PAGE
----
African American (AA) children have lower hepatic insulin clearance than European Americans (EA), as obtained with a 25-sample intravenous glucose tolerance test (FSIGT), over 240 minutes (t=0, 2, 3, 4 5, 6, 8, 10, 12, 15, 19, 20, 21, 22, 24, 26, 28, 30, 35, 40, 50, 60, 70, 180, 240 minutes). C-peptide and insulin concentrations were analyzed with a recent model of hepatic (FEL) and extra-hepatic (CLP) insulin clearance. This model has not been tested in a reduced sampling protocol, easier to be performed in larger cohorts. With data from 203 children of both sexes and 3 ethnic groups [55 AA, 88 EA, 60 HA (Hispanic Americans), age 7-13 years, mean BMI = 19 kg/m2, basal plasma glucose = 99 mg/dL, insulin = 78 pmol/L, C-peptide = 511 pmol/L], a reduced 12-sample schedule was examined (t=0, 2, 4, 8, 19, 22, 26, 30, 40, 50, 70, 180 minutes). FEL and CLP from the reduced protocol were strongly correlated with the full one: FEL: r=0.91, p<0.001; CLP: r=0.96, p<0.001. The mean precision of estimates (coefficient of variation, CV) was similar: CVfull=40%, CVreduced=41%. The lower hepatic but not extra-hepatic insulin clearance in AA vs. EA children was still detectable with the reduced sampling (see Figure 1), that provides virtually identical and precise estimates of insulin clearance. This reduced protocol can be used in larger population-based studies.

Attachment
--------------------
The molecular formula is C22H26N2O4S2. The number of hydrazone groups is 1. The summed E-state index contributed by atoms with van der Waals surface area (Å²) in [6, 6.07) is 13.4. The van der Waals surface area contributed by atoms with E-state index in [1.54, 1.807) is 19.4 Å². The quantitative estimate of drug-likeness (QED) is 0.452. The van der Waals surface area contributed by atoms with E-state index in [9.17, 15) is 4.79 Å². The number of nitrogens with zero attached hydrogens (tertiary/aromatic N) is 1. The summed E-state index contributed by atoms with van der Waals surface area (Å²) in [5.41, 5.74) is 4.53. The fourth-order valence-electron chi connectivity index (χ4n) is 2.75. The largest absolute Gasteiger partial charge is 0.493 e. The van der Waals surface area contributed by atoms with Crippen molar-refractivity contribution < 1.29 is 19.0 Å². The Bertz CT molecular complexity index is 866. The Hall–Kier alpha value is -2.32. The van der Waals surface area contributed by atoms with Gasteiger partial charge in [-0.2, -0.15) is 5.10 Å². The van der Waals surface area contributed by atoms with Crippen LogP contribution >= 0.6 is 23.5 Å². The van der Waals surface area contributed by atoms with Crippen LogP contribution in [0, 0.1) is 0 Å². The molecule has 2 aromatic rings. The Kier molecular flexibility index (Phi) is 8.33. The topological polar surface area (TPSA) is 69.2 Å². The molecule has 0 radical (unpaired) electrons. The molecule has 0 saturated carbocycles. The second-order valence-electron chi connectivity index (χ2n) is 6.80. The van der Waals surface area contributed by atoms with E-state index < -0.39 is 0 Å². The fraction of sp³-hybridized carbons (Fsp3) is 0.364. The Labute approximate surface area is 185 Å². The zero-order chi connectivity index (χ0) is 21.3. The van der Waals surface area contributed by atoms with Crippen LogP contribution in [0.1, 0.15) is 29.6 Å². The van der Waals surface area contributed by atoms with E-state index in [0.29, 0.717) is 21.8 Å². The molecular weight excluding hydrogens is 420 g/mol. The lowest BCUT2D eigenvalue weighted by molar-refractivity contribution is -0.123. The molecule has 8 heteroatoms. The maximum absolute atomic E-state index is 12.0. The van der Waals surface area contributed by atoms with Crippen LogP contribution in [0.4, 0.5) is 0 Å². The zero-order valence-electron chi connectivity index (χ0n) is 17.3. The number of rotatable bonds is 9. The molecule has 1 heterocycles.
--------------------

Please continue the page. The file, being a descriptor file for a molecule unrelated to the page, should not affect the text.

F. Piccinini: None. B. Gower: None. J.R. Fernandez: None. R.N. Bergman: Consultant; Self; Zafgen, Inc.


National Institute of Diabetes and Digestive and Kidney Diseases (DK067426); Nutrition Obesity Research Center (DK56336); National Institutes of Health (M01RR00032)

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